Tropical fish Gold Tetra

Gold Tetra Fact Sheet

The Gold Tetra

The Gold Tetra, Hemigrammus rodwayi, is a peaceful little tetra. It comes from The Amazon River basin in Brazil and Peru as well as the Rivers of Guyana, Suriname and French Guiana.

Water Conditions

In the wild this fish is usually found in areas of soft acid water, but is sometimes found in slightly brackish water. In an aquarium, the maximum recommended pH is 7. It is a tropical fish, and needs warm water all the time. The minimum temperature I would suggest for this fish is 23 degrees C (73 degrees F). This fish can tolerate up to 15 degrees of general hardness.

The tank should have some plants to give the fish a feeling of security as well as open water for swimming.

Length and Longevity

The Gold Tetra is a small fish. It can grow to 6 centimetres long, but is usually smaller than this. It can live up to 4 years.

Colour

The wild Gold Tetras look as if they have been sprinkled with gold dust. The gold colour that gives this fish its most common name is a reaction in the skin to a trematode parasite. This parasite is a successful one in the sense that it does not cause much harm to its host.

The parasite does not appear harmful to the Gold Tetra, or to other fish in the same tank. Captive bred Gold tetras do not have this parasite and the fish are silvery grey.

Food

This tetra is an easily fed omnivore. It will eat normal fish flakes and granules. As with most animals I recommend that a variety of food be given, including live or frozen foods like daphnia, bloodworms, mosquito larvae and brine shrimp.

Companions

The Gold Tetra is a schooling fish. It is more likely to thrive in a reasonably big group; 10 or more is a good number. This is a small and peaceful fish; it is better kept with other small peaceful fish such as some of the smaller and more peaceful tetras, rasboras and live bearers. Corydoras catfish are also good companions. The Gold Tetra is mostly a midwater swimmer.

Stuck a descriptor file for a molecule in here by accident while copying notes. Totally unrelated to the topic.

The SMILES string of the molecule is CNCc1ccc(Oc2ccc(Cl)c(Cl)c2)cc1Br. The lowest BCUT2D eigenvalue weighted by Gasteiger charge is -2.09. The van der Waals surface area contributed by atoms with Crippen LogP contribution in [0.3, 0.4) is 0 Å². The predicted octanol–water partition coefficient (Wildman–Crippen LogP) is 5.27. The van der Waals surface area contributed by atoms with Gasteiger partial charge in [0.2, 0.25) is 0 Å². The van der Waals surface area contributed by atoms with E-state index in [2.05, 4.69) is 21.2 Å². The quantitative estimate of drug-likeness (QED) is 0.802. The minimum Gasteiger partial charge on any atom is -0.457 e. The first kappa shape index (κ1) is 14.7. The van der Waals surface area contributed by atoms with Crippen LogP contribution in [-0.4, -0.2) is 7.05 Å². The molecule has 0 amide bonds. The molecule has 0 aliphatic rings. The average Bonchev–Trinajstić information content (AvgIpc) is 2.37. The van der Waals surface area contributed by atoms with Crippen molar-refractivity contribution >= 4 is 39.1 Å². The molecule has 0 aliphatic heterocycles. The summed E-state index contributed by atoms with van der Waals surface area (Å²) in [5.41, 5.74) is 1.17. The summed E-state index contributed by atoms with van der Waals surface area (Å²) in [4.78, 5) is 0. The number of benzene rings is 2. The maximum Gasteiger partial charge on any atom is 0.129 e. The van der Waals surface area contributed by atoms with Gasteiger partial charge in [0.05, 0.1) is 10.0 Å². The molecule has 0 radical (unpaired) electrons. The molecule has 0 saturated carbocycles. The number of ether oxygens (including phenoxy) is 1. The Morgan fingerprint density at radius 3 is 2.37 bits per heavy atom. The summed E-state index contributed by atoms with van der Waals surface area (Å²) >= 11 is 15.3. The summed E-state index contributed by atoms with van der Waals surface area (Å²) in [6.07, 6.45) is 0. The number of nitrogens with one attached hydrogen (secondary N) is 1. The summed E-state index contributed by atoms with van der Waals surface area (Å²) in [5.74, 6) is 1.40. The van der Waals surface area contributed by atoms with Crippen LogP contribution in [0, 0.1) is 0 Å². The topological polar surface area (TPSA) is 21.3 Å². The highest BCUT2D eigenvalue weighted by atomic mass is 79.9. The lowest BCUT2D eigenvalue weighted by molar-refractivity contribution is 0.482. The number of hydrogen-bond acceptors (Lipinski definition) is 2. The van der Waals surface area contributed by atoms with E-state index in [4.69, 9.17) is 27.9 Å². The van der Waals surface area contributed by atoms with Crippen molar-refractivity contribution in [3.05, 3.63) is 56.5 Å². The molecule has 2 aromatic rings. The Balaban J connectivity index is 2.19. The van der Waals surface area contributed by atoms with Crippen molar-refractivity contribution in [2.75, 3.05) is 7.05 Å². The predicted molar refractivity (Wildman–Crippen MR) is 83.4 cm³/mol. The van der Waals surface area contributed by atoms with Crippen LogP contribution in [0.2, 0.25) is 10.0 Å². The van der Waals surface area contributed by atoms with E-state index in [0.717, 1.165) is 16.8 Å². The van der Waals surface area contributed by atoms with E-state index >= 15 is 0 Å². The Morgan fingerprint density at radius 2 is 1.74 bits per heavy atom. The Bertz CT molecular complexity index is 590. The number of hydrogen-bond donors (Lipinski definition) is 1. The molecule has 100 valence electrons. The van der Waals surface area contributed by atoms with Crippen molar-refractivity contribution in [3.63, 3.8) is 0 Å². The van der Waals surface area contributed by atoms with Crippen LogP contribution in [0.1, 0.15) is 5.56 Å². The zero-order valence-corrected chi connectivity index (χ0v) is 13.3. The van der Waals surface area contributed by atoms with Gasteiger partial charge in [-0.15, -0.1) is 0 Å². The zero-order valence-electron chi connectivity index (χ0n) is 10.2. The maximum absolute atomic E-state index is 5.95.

Avoid large, excessively boisterous and aggressive fish.

Sexing

The female is more rounded in the body. Males are more colourful and have some white on the front of their anal fin.

Breeding

Some people consider that the Gold Tetra is difficult to breed while others find it easy. The Gold Tetra is a strongly schooling fish and the more natural way of spawning this fish is in a school. It can be spawned as a pair, but this may be more difficult.

The water needs to be soft and acid. A pH of 6 is often used. The tank should be in subdued light. Some fine leaved plants such as Java moss should cover much of the bottom of the tank. The eggs will fall into this and be more difficult for the parents to find.

Raising the Babies

Gold Tetra fry are very small and will need to eat microscopic food for the first several days of their free swimming life. At all stages the babies will benefit enormously from live food, but commercial fry food can be used as the basis diet.

Spawning in a Community Tank

There are many people who have observed baby Gold Tetras appearing in their community tanks. This suggests that this fish may actually be one of the ones which will readily spawn if they are healthy and are kept with plenty of plants. The baby Gold Tetras are so good at hiding that some survive predation by their larger tank mates.

Gold Tetras will eat some of their own eggs and babies. But if you have a small school of Gold Tetras in a large aquarium with plenty of plants but no other fish, it seems likely that the Gold Tetras would produce some surviving babies and that the ones to survive would be more likely to be suited to the aquarium conditions than fish bred in a less natural way intended to maximize the number of survivors, and grow them as quickly as possible.

Probably not in Danger

The IUCN Red List has not evaluated the risk of this species becoming extinct in the near future, but commercial and other information suggest that it is still common in much of its extensive range. Pest Fish The Gold Tetra is a quite inoffensive fish, but it should still be prevented from getting into waterways it is not native to. This fact sheet also appears on the international version of our website at bettatrading.com
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Way too much work.

by jessicad

I had 10 cent goldfish last for 5 years, to the point where i had to give them to someone with a pond because i wasnt going to get a tank bigger then a 55, and they are still alive last i heard. way easier to take care of. my tropical fish just always die. I liek goldfish tails and how they swim.

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